Felix Draeseke’s music seems to divide critics, and in a somewhat curious manner – some critics warm to certain of his works and dismiss precisely the other works that other critics find to be revelatory. I can sort of understand why. The music seems at one point firmly rooted in tradition (Schumann and Weber, but also Liszt); at the next it is rather forward-looking, toward German late romanticism. And it is often surprisingly reluctant to yield its goods – the style strikes one as the kind that should be rather instantly appealing, yet it often turns out to be quite elusive (partially because little of the music relies on any particularly strong themes or melodic material, I suppose).
And then again, it is little doubt that the music is of variable quality; the fourth symphony is a fine work, but elusive enough to require a bit of work on the part of the listener. Apply the same efforts to the other works here, and I, at least, have thus far failed to come up with very significant returns. The overture to Gudrun, in particular, is boring – true, the final climax is effective, but to get there you have to endure some nine minutes of uneventful note spinning (I don’t expect to hear the whole opera, but the overture doesn’t make me feel that I am missing anything either). Then there is the first symphony, a flawed and ultimately barely worthwhile work on a grand scale. The outer movements, which stylistically sound a bit like a combination of Schumann and late Schubert, exhibit solid craftsmanship but little by way of inspiration – they are not horrible, by any means, but neither to they rise above tons of similar music from Draeseke’s contemporaries – and the slow movement is on the dull side. The humorous, glittering Scherzo, however, is worth getting to know.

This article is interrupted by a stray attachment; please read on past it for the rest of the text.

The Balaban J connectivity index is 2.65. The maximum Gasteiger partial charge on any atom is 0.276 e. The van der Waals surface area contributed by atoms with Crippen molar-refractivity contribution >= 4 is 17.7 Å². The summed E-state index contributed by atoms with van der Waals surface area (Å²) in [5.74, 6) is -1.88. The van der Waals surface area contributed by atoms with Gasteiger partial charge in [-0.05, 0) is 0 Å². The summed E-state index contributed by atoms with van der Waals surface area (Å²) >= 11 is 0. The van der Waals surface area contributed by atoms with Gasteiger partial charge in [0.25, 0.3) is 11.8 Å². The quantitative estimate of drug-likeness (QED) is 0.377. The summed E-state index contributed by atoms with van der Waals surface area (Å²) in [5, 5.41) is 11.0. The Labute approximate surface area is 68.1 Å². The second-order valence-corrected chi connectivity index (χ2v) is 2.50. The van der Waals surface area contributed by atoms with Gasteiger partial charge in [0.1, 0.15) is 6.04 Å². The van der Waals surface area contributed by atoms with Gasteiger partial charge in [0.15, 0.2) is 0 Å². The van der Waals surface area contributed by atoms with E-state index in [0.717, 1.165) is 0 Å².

But the fourth symphony is rather fine. Joyful, buoyant and brief (20 minutes overall) it is a deftly composed work of genuine humor (the “War of the Flies” movement perhaps in particular), brilliantly scored – but the humor isn’t as obvious as one might expect, and I, at least, needed to give the work several tries before it all made sense. It is in no way a timeless masterpiece, partially because of the drawback that characterizes most of the music here – the lack of any very interesting thematic material.
So overall this disc’s musical rewards are variable. What is never in question, however, is the quality of the performances. The NDR Radiophilharmonie plays with spirit, with, panache and glittering colors under Jörg-Peter Weigle. Indeed, I doubt one could reasonably expect a better case to be made for this music, and CPO provides a very fine recorded sound. As such, this disc ultimately deserves to be heard by those with an interest in German romanticism – but I am not sure that one would miss much if one gave it a pass either; the fourth symphony is certainly worth hearing, even recommended listening, but I suppose those interested in the composer should turn first to his most successful work, the third symphony.